The number of people killed on Britain’s roads increased in 2014 and young drivers are still the most dangerous category of vehicle user. It’s prompted experts to call for a review of driver training. Road safety experts say figures show one in five young drivers aged 17 to 24 crashes within six months of passing their test. And road accidents are the biggest killer of young people in the UK, higher than both alcohol and drugs. We investigate plans to reverse that trend.
Young drivers: What the problem is
According to the Institute of Advanced Motorists (IAM), the risk of being in a crash peaks immediately after drivers have passed their test. It then declines gradually as they get more experienced. The Royal Society for the Prevention of Accidents (RoSPA) says: “Younger drivers, especially men, tend to be over-confident and are more likely to drive in risky ways such as too fast, too close to the vehicle in front and by overtaking dangerously.”
Young drivers: What needs to change?
Anyone over the age of 17 can legally get behind the wheel as soon as they have a provisional licence. They are then free to learn to drive and can take their test as soon as they feel ready. Campaigner RoadSafe says 89 per cent of young drivers pass their test with less than the recommended 40 hours of tuition time. Kevin Clinton, RoSPA head of road safety, said: “We need young drivers to gain more experience while they are learning, so encouraging them to spend extra hours behind the wheel in a variety of driving situations would have major benefits. It is known that crash rates fall when this happens.” The Department for Transport (DfT) has already put forward a series of proposals for what it calls Graduated Driver Licensing.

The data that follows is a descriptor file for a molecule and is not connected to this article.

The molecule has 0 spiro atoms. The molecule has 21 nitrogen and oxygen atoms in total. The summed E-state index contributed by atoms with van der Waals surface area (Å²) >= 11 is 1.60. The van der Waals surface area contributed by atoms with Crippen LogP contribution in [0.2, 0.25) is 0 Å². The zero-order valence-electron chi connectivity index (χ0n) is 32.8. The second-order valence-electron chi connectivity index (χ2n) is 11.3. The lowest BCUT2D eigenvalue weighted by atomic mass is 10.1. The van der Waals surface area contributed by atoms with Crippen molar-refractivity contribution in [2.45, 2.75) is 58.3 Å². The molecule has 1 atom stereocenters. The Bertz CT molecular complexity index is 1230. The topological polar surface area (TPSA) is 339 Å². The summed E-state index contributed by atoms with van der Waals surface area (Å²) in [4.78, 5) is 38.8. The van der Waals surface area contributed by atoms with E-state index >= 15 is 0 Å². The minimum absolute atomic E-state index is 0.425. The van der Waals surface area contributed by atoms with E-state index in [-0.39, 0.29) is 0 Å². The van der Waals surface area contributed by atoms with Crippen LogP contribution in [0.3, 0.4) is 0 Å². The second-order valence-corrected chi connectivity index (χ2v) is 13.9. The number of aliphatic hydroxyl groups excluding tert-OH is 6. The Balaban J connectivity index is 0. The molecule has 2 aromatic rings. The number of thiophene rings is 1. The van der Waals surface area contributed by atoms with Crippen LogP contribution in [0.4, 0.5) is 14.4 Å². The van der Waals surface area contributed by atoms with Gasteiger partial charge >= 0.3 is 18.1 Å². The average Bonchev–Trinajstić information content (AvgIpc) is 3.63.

Young drivers: How Graduated Driver Licensing operates
The proposal is for drivers to hold a provisional licence for at least 12 months before they qualify. In order to get a full licence they should have 100 hours of supervised daytime practice and 20 hours at night. Once they’ve passed their test, drivers would have a 12-month probationary period. During this there would be a night-time curfew and a ban on the number of passengers below a certain age that they can carry.
Young drivers: Would the proposed system work?
Tests in other countries look promising. In Austria where there is a second phase licensing system for young drivers to return in the 12 months after they’ve qualified for further attitude and skill assessments. Young male driver casualties have dropped by a third. A DfT report claims if Graduated Driver Licensing was applied to 17 to 19 year olds in Britain, there would be annual savings of 4471 casualties and £224 million. It adds: “This may range from savings of 2236 casualties and £112 million to 8942 casualties and £447 million depending on the effectiveness of the system implemented.”
Young drivers: Will the changes happen?
There is to be a Government consultation paper on this in 2016. However, the IAM warns that this doesn’t necessarily mean the Graduated Driver Licensing will become law. Neil Greig, director of policy and research at the Institute of Advanced Motorists said: “The first thing the road safety lobby said to the new government was we need to do something about young driver training. But at the end of five years, this government wants to be seen as a deregulating government. If we want to change the law that could be a hard sell. With 2014 showing a four per cent increase in road deaths and young drivers still over represented we need GDL.”